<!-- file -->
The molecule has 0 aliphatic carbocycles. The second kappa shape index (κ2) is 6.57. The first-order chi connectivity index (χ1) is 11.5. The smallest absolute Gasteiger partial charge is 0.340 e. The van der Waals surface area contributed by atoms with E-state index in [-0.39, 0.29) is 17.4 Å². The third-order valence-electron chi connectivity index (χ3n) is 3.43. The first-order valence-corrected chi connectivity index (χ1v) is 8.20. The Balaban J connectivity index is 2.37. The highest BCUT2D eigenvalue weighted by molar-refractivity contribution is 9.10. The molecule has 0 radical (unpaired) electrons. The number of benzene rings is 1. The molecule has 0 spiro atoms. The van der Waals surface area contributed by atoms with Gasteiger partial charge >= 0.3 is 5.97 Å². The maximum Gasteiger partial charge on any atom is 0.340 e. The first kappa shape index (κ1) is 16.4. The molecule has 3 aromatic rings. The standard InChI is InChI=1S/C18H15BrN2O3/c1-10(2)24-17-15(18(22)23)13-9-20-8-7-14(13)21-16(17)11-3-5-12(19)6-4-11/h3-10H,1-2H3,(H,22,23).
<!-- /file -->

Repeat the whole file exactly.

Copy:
The molecule has 0 aliphatic carbocycles. The second kappa shape index (κ2) is 6.57. The first-order chi connectivity index (χ1) is 11.5. The smallest absolute Gasteiger partial charge is 0.340 e. The van der Waals surface area contributed by atoms with E-state index in [-0.39, 0.29) is 17.4 Å². The third-order valence-electron chi connectivity index (χ3n) is 3.43. The first-order valence-corrected chi connectivity index (χ1v) is 8.20. The Balaban J connectivity index is 2.37. The highest BCUT2D eigenvalue weighted by molar-refractivity contribution is 9.10. The molecule has 0 radical (unpaired) electrons. The number of benzene rings is 1. The molecule has 0 spiro atoms. The van der Waals surface area contributed by atoms with Gasteiger partial charge >= 0.3 is 5.97 Å². The maximum Gasteiger partial charge on any atom is 0.340 e. The first kappa shape index (κ1) is 16.4. The molecule has 3 aromatic rings. The standard InChI is InChI=1S/C18H15BrN2O3/c1-10(2)24-17-15(18(22)23)13-9-20-8-7-14(13)21-16(17)11-3-5-12(19)6-4-11/h3-10H,1-2H3,(H,22,23).